Pine Barrens Tavern: E-Biking Atsion-Quaker Bridge

Some would call the region through which it passes “desolate”; a better word would be “subtle”

A.D. Pierce, Iron in the Pines 1957

By the 1700s, a road, which likely followed a pre-existing Native American trail, ran from Camden, New Jersey, to the port town of Tuckerton on the Atlantic coast. According to local histories, to make their travel to yearly meetings easier, Quakers built a bridge over the Batsto River around 1772. The bridge predictably became known as the Quaker Bridge, and the road that passed over it became Quaker Bridge Road. In the 1800s, horse-drawn stage coaches regularly carried both mail and passengers through the Pine Barrens along this route.

In 1809, Arthur and Elizabeth Thompson opened the Quaker Bridge Hotel, also known as Thompson’s Tavern, just south of the bridge. The tavern remained open until at least 1850. Any remnants of the building vanished many years ago.

The area is now part of Wharton State Forest and Quaker Bridge Road is still a sandy trail through the barrens. On a pleasantly warm November day, there were few other people around: another (non-electric) fat bike, some hikers, a big dog, a couple of motorcycles, one jeep. From Atsion, a former company town and farming community, to the Quaker Bridge is about four miles. With some diversions, my round trip was 15 miles.

The 1826 Atsion Mansion and the remains of a concrete barn from the early 1900s. Source: TCM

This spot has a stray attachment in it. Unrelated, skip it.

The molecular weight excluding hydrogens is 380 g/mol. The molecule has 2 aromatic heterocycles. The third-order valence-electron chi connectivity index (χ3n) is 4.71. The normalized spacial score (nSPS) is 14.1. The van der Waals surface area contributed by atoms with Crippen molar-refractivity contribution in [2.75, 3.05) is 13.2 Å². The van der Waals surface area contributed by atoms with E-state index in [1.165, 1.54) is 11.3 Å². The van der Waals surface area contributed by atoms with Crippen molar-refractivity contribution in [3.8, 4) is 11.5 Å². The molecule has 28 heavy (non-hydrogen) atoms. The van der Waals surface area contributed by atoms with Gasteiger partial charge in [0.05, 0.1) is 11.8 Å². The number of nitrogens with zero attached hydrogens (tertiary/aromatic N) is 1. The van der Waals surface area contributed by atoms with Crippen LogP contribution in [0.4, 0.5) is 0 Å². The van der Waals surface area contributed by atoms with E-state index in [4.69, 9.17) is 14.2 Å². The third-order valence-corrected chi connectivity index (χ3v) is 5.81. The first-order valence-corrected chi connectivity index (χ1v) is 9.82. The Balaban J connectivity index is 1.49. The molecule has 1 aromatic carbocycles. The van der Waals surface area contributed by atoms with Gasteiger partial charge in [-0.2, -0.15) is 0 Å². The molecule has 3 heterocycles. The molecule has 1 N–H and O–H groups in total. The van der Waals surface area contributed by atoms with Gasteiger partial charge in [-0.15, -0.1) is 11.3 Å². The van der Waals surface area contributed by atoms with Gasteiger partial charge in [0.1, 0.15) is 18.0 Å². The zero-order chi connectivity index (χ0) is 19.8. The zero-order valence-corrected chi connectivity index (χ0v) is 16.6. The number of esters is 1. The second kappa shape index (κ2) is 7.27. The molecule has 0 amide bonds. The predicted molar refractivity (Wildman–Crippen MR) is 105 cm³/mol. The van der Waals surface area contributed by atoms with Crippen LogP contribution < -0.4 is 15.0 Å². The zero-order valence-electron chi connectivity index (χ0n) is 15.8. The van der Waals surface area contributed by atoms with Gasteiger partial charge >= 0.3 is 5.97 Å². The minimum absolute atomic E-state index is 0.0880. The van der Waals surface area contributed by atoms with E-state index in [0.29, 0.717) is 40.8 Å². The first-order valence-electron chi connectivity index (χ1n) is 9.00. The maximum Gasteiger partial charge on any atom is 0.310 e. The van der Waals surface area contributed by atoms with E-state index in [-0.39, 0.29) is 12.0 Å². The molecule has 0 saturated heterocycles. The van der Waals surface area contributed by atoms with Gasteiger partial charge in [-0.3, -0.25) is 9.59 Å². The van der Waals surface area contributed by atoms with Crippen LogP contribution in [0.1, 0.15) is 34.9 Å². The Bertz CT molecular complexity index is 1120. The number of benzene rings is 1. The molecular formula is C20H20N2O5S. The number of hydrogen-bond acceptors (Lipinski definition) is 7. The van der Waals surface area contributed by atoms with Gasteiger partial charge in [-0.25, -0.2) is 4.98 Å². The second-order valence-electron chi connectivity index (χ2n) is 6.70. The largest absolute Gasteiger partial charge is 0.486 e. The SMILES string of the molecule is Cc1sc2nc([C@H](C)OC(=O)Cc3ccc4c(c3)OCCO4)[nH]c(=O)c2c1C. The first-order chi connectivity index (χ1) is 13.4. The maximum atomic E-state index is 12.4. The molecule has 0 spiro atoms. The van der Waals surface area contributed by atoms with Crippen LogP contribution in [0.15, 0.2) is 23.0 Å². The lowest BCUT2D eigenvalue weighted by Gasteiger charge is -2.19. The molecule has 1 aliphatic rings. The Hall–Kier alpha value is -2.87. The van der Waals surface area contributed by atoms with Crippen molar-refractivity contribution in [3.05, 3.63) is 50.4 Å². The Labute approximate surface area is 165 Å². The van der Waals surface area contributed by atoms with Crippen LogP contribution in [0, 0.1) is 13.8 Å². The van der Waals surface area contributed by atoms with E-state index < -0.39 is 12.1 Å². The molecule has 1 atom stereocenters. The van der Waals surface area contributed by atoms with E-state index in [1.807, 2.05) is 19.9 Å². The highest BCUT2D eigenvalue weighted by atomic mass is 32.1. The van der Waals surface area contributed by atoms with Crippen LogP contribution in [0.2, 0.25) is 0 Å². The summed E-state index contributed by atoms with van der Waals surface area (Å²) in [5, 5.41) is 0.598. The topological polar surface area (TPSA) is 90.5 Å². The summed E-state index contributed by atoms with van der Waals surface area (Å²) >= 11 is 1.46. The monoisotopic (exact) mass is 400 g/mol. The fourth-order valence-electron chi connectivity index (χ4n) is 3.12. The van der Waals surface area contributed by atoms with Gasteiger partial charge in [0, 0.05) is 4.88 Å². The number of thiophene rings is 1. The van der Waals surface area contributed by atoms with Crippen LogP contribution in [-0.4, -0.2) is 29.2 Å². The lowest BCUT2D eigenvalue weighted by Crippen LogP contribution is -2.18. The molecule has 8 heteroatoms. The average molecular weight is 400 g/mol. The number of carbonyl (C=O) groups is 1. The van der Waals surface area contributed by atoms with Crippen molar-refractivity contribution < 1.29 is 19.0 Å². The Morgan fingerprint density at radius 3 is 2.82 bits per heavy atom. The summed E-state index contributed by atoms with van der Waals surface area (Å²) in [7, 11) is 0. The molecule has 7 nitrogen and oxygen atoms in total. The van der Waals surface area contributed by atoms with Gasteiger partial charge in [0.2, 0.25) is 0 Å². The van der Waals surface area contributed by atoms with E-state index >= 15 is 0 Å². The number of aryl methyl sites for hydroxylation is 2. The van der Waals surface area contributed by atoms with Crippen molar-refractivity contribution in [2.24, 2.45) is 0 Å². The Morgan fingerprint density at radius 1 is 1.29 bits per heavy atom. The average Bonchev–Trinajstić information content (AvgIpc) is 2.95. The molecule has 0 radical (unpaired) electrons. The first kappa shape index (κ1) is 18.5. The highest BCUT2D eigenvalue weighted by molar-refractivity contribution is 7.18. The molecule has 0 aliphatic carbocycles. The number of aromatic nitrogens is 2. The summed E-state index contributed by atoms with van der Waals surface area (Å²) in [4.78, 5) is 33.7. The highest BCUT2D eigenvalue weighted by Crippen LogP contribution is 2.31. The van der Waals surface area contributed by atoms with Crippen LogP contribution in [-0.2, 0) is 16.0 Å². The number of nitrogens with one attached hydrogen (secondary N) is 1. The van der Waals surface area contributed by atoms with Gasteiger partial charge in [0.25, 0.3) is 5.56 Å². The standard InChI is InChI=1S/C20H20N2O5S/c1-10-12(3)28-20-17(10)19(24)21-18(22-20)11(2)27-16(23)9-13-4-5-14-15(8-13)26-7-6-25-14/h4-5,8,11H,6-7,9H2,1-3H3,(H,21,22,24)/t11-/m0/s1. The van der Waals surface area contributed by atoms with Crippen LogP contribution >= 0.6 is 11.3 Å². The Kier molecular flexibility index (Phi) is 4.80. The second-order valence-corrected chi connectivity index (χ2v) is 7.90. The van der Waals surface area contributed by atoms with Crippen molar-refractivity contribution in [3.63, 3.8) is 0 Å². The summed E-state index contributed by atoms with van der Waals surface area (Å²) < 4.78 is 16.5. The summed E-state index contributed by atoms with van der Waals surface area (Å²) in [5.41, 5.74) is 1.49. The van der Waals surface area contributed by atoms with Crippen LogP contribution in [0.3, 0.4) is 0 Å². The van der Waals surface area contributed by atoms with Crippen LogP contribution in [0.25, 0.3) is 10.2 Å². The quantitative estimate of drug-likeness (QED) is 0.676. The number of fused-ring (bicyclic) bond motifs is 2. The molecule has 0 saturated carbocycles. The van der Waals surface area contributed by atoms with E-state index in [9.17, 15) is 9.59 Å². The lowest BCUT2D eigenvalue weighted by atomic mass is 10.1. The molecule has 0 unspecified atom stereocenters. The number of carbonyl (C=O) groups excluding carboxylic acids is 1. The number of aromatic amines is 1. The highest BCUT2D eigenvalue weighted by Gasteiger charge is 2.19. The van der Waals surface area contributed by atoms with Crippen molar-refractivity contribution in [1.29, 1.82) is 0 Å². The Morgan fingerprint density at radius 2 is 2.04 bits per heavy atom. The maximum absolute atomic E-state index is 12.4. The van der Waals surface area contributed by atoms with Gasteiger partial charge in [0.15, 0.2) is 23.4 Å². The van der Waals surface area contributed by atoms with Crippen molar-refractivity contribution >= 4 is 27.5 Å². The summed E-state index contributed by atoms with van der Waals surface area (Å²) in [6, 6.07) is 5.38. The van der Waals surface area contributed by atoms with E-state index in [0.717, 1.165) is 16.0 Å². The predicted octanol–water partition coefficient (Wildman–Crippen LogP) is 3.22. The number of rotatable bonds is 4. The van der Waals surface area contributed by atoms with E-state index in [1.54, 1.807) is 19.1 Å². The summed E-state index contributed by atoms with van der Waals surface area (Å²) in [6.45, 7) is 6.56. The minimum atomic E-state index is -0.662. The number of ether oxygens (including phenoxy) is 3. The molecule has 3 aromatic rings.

It’s the Pine Barrens, so there has to be an abandoned cranberry bog along the way. Source: TCM
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More Bogs, More Barrens

At the Cranberry Bogs along Mt. Misery trail. Source: TCM

Fall colors are appearing in the Pine Barrens. I rode about 10 miles on parts of the Mt. Misery trail and Glass House Road in Brendan Byrne State Forest, which provide a mix of paved roads, wide graded sand roads, and single track closely hemmed by bushes and trees. I must have been the first visitor that morning, because I was constantly riding through webs spanning the trail and when I stopped for a bit, there were at least three spiders still hanging on to the front of my bike.

The RadMini alongside the bogs. Source: TCM
Sand road along cranberry bog
Riding through the cranberry bogs in Brendan Byrne State Forest. Source: TCM
cranberry bog
Another view of the bogs. Source: TCM

Near the end of the ride, the Reeves cranberry bogs provided a peerless photographic opportunity. The bogs were created by William H. Reeves at the beginning of the twentieth century and remained in operation for at least half a century.

The roads around the bogs had some soft sand. The RadMini did not seem to have a problem with it, but I did almost wipe out plowing through a turn a little too fast.

Sand road blocked by water
Time to turn around. Source: TCM

E-Biking Along the Rancocas

Rancocas Creek. Source: TCM

Rancocas State Park is in Burlington County, New Jersey, where the North and South branches of Rancocas Creek meet to form the Forks of the Rancocas. A Lenape village was formerly located here and in the 18th century, agriculturalist Charles Read owned the land. More houses were built in the 19th century, but in the first decade of the 20th century, much of the land was mined for sand, permanently altering the landscape and likely destroying any archaeological remains. Some ruins survived to the present, and trees and other vegetation now cover the scars from mining.

My Radmini e-bike had no trouble with the trails, which includes loose sand, packed sand, lots of roots, a little bit of mud, and the occasional log.

Radpower RadMini. Source: TCM
Rancocas State Park. Source: TCM
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